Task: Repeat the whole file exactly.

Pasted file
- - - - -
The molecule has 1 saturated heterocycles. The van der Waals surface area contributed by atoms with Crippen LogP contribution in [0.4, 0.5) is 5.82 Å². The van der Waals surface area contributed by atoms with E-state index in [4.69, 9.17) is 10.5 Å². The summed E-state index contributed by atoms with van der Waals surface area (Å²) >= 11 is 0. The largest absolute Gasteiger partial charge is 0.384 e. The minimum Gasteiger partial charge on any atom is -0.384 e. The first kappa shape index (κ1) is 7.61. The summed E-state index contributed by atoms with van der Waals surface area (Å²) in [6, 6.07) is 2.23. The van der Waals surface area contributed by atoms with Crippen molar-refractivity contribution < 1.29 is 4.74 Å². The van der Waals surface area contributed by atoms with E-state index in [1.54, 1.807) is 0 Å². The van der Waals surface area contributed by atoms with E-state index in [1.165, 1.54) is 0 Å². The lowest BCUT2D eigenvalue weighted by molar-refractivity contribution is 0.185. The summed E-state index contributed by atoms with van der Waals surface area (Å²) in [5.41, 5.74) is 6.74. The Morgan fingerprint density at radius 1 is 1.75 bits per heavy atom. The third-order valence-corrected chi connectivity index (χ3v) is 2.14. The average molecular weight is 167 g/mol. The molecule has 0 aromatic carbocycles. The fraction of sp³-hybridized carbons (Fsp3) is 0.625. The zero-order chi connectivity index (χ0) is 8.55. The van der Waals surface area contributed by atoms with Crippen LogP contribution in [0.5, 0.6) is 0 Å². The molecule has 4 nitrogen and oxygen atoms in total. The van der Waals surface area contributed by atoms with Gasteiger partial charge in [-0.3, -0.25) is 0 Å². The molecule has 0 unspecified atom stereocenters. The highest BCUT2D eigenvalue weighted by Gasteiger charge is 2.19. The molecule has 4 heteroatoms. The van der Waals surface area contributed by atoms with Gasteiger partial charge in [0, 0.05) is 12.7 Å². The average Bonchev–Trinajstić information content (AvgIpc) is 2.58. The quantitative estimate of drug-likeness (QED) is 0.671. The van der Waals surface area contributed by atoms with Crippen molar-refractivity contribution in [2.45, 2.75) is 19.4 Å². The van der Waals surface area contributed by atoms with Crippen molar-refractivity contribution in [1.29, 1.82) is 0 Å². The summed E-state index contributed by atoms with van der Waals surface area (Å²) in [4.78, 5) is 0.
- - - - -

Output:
The molecule has 1 saturated heterocycles. The van der Waals surface area contributed by atoms with Crippen LogP contribution in [0.4, 0.5) is 5.82 Å². The van der Waals surface area contributed by atoms with E-state index in [4.69, 9.17) is 10.5 Å². The summed E-state index contributed by atoms with van der Waals surface area (Å²) >= 11 is 0. The largest absolute Gasteiger partial charge is 0.384 e. The minimum Gasteiger partial charge on any atom is -0.384 e. The first kappa shape index (κ1) is 7.61. The summed E-state index contributed by atoms with van der Waals surface area (Å²) in [6, 6.07) is 2.23. The van der Waals surface area contributed by atoms with Crippen molar-refractivity contribution < 1.29 is 4.74 Å². The van der Waals surface area contributed by atoms with E-state index in [1.54, 1.807) is 0 Å². The van der Waals surface area contributed by atoms with E-state index in [1.165, 1.54) is 0 Å². The lowest BCUT2D eigenvalue weighted by molar-refractivity contribution is 0.185. The summed E-state index contributed by atoms with van der Waals surface area (Å²) in [5.41, 5.74) is 6.74. The Morgan fingerprint density at radius 1 is 1.75 bits per heavy atom. The third-order valence-corrected chi connectivity index (χ3v) is 2.14. The average molecular weight is 167 g/mol. The molecule has 0 aromatic carbocycles. The fraction of sp³-hybridized carbons (Fsp3) is 0.625. The zero-order chi connectivity index (χ0) is 8.55. The van der Waals surface area contributed by atoms with Crippen LogP contribution in [0.5, 0.6) is 0 Å². The molecule has 4 nitrogen and oxygen atoms in total. The van der Waals surface area contributed by atoms with Gasteiger partial charge in [-0.3, -0.25) is 0 Å². The molecule has 0 unspecified atom stereocenters. The highest BCUT2D eigenvalue weighted by Gasteiger charge is 2.19. The molecule has 4 heteroatoms. The van der Waals surface area contributed by atoms with Gasteiger partial charge in [0, 0.05) is 12.7 Å². The average Bonchev–Trinajstić information content (AvgIpc) is 2.58. The quantitative estimate of drug-likeness (QED) is 0.671. The van der Waals surface area contributed by atoms with Crippen molar-refractivity contribution in [2.45, 2.75) is 19.4 Å². The van der Waals surface area contributed by atoms with Crippen molar-refractivity contribution in [1.29, 1.82) is 0 Å². The summed E-state index contributed by atoms with van der Waals surface area (Å²) in [4.78, 5) is 0.